We know relatively little – as we have not experienced a stress since this structure grew so rapidly – about the capacity and willingness of APs to execute their function in stressed conditions where they may be under pressure to tighten their own risk limits. The result could be unexpectedly large discounts for ETF investors selling their holdings relative to the estimated value of the underlying assets, and possibly a need to suspend fund dealings. As with open-ended funds, this could have the potential to amplify shocks to market conditions which are already under stress. We have no easy way of sizing this risk, but we cannot ignore its potential given the rapid growth of ETFs.
In setting out these potential risks, I don’t want to forget the message that the global financial system is more resilient than it was prior to the financial crisis. A lot has been achieved in the last ten years. But our job is to be watchful to the build-up of risks and vulnerabilities in the system, their potential consequences and to take action where appropriate. The structural shift in financial intermediation towards market-based finance means that the vulnerabilities and channels for stress to impact the financial system will be different. A common theme running through the two cases I have described, open ended funds and ETFs, lies in what level of continuous market liquidity conditions investors expect, and thus the liquidity transformation they accept. We must be careful to ensure that there is not a material misalignment between investor expectations and market conditions, and particularly how those expectations may adjust, or not, in stressed conditions. And, I would emphasise that this is not just a job for regulators. It is a job for firms too; indeed, first and foremost it is a job for firms to stress test their structures and responses.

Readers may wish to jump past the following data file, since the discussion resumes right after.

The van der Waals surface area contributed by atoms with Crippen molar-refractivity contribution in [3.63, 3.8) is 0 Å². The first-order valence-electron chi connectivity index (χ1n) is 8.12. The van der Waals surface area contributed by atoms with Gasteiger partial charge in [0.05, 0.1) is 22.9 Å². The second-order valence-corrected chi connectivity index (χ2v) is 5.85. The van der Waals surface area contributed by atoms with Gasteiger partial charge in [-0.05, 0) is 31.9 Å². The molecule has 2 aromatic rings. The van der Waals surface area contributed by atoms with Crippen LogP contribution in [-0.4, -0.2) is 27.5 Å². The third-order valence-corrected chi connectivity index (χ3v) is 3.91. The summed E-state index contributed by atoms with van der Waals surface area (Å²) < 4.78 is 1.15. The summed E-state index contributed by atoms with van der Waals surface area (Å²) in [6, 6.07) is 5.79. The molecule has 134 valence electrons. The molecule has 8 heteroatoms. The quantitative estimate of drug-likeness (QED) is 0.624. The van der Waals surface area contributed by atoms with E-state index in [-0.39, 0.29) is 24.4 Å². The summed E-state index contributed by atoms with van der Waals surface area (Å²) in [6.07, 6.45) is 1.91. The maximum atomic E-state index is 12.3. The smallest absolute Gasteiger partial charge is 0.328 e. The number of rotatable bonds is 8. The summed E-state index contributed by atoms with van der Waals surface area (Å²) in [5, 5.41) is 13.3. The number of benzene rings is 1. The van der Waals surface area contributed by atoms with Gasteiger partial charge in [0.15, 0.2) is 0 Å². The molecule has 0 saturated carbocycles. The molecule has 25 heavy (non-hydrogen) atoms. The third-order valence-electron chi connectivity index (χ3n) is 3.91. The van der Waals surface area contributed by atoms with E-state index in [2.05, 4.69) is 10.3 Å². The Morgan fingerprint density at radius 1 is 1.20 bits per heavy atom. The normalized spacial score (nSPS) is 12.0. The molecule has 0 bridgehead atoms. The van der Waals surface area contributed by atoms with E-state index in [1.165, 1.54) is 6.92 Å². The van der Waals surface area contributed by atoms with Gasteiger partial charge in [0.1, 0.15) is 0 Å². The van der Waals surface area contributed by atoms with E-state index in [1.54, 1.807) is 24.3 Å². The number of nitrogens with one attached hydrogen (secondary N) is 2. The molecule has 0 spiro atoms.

I want now to move on to asset management in the UK and the issues we face.
Over £8 trillion of assets are managed in the UK, and that is nearly £1 trillion more than a year ago. The UK’s asset management industry is the largest in Europe and the second largest in the world. The majority of clients are UK-domiciled, but the industry manages around £2.6 trillion for overseas clients, of which European clients are the largest proportion at around £1.4 trillion and US clients next at £0.5 trillion. The UK accounts for around 35% of all European assets under management. Split by type of management, the proportion of passive management has gone over 25% of the total under management in the last two years. Six years ago it was just over 20%.
Looked at from the point of view of clients, we tend to divide them into two categories. Individual consumers account for around one fifth of assets under management. Institutional investors such as pension funds and insurance companies account for the remaining four fifths of assets under management.
Over £8 trillion of assets are managed in the UK, and that is nearly £1 trillion more than a year ago. The UK’s asset management industry is the largest in Europe and the second largest in the world.
As you will undoubtedly appreciate, there are strong forces of change affecting asset management in the UK, some of which are global in nature, others are UK specific. We set out these forces of change in our latest FCA sector views publication which covers the wide landscape of FCA responsibilities.